Ultimately, love is Romero’s motivating force in creating her photographs, and is one reason she suspects many women connect with her work. “I really love the people that I photograph,” she says. “I’m trying to communicate that love and connection to other people, so I like it when people can feel the emotion from my work.”
When I spoke to her again three weeks later, Romero had been hard at work on her installation project and had given a variety of presentations at institutions around the country. “I have a collection of hoodies from all the colleges I get to lecture at,” she laughs. Her photographs, with their deep colors and powerful Native people, inspire conversation and the need to look and look again. Her work also appears alongside a lesson plan in PBS’s Craft in America “Identity” episode.
Romero has carried her early photography mentor’s legacy forward, and encourages students to focus more on content than aesthetics. “She inspires students and is able to awaken the inner artists in the students in a way that it’s very uncommon,” says Titterington.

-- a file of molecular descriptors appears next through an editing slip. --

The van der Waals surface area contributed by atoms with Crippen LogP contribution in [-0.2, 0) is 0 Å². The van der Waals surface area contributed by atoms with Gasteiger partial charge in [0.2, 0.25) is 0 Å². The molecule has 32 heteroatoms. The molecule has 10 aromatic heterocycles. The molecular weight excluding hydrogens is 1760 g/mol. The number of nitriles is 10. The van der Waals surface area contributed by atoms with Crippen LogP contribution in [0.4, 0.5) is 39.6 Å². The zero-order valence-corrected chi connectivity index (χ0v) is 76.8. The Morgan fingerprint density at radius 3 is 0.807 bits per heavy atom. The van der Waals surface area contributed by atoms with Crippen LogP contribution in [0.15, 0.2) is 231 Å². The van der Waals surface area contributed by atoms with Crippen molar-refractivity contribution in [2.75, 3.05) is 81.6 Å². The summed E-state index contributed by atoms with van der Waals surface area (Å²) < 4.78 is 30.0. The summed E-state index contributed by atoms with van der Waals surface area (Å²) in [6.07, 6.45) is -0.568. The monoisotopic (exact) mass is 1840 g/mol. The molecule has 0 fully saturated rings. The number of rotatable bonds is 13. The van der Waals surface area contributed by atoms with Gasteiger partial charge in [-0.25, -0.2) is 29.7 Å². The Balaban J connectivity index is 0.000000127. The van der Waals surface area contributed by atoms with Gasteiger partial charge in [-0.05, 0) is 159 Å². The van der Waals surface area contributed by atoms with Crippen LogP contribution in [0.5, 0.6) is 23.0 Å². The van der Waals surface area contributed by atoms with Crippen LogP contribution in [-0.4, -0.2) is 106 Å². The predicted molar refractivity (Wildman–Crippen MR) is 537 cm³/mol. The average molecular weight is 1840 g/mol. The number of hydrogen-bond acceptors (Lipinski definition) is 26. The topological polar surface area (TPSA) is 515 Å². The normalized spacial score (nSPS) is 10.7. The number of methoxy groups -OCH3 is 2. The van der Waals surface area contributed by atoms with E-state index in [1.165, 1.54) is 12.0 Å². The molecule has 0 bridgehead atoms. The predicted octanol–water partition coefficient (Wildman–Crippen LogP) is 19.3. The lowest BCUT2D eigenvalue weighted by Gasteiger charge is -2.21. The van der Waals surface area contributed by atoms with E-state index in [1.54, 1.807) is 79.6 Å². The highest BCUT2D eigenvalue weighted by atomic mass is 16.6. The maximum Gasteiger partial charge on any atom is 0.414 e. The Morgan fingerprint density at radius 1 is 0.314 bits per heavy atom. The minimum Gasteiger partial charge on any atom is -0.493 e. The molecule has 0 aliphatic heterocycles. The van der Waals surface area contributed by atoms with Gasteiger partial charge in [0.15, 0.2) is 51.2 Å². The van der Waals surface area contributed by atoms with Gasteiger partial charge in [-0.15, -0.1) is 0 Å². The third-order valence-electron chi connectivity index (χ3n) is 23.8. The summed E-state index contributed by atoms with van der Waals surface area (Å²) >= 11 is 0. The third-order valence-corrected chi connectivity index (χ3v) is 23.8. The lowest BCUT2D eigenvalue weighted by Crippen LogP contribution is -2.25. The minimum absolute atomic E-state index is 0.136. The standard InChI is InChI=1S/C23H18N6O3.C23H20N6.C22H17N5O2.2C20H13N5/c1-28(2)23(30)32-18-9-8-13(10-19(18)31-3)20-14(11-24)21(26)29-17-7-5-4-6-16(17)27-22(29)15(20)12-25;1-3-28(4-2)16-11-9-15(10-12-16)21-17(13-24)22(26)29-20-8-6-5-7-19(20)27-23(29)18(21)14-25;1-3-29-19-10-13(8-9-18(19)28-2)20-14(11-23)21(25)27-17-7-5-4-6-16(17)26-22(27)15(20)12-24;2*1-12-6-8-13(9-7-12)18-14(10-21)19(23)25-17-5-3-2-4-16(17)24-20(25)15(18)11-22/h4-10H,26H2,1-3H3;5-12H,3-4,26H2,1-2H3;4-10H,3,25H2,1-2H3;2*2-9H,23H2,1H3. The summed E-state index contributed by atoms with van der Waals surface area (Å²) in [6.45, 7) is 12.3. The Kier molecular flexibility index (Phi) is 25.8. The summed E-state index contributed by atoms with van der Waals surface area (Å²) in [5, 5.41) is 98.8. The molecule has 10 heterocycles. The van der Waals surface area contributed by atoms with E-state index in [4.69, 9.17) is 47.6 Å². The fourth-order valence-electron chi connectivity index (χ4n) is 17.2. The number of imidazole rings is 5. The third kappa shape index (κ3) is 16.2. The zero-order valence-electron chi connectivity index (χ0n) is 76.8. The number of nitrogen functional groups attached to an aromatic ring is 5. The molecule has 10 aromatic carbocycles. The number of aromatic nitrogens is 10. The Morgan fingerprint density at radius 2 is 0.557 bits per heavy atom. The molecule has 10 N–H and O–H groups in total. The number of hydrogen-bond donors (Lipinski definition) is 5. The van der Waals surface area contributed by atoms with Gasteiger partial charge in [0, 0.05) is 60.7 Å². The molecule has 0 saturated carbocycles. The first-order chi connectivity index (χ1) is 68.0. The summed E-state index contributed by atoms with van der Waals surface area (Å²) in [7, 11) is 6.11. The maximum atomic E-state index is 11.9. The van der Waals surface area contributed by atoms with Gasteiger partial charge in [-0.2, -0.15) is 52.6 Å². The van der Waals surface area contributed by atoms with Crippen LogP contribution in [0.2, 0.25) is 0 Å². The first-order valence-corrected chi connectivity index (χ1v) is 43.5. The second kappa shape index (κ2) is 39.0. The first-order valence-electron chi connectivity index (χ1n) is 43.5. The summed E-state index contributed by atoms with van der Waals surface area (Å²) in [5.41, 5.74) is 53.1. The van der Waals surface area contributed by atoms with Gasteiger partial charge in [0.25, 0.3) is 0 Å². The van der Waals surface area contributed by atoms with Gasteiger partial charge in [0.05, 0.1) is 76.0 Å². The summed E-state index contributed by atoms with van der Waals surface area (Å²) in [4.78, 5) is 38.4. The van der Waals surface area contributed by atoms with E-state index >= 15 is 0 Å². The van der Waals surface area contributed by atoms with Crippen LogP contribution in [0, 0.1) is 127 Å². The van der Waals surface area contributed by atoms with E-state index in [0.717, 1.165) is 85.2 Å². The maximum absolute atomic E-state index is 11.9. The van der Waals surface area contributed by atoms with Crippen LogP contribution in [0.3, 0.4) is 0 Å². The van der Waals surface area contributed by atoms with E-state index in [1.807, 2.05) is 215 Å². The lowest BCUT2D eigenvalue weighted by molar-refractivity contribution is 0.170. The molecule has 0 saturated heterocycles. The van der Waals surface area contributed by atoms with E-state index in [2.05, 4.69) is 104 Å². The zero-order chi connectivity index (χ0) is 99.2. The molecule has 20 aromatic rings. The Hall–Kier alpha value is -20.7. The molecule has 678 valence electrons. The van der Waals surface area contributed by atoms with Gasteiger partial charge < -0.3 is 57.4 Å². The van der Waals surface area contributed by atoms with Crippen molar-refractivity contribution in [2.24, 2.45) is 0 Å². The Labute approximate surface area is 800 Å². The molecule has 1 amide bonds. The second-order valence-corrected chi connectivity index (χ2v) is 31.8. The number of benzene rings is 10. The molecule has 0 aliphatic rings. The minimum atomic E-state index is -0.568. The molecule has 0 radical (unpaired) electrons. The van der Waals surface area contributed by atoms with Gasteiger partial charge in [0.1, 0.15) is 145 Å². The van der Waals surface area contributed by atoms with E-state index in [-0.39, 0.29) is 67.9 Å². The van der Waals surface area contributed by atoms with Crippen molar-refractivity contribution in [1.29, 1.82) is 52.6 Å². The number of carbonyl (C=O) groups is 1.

Carlos Rivera Santana of the College of William & Mary in Williamsburg, Virginia, says the majority of his students are people of color who often struggle with gruesome histories. “Cara’s work has this way of processing it in a way that it’s not all horrible, but life-affirming, identity-affirming, people-affirming,” he says.
In the end, Romero’s photographs are new versions of the textbooks she wanted to rewrite when she was 20. “I am able to teach about environmental issues, social justice issues, representation issues, and problems with Curtis photographs,” Romero says. “It’s such an honor to have circumvented the system and figured out how to do it with what I was gifted at. I wasn’t gifted at the other stuff, but I desperately did want to teach people.”
Romero has discovered that photographs can often engage students far more than other mediums can, and she’s often surprised and moved by the emotional responses her work can evoke in others. An idea that’s nuanced or groundbreaking can often feel risky, but Romero has discovered that it’s the risky ideas that often resonate the most. “It’s the product of being really truthful to self and really having visual conversations with my peers and contemporaries and community,” Romero says. “My photographs are really an attempt to subtly combat one-story narratives.”
Emily Withnall lives and writes in Santa Fe, New Mexico. Her work can be read at emilywithnall.com.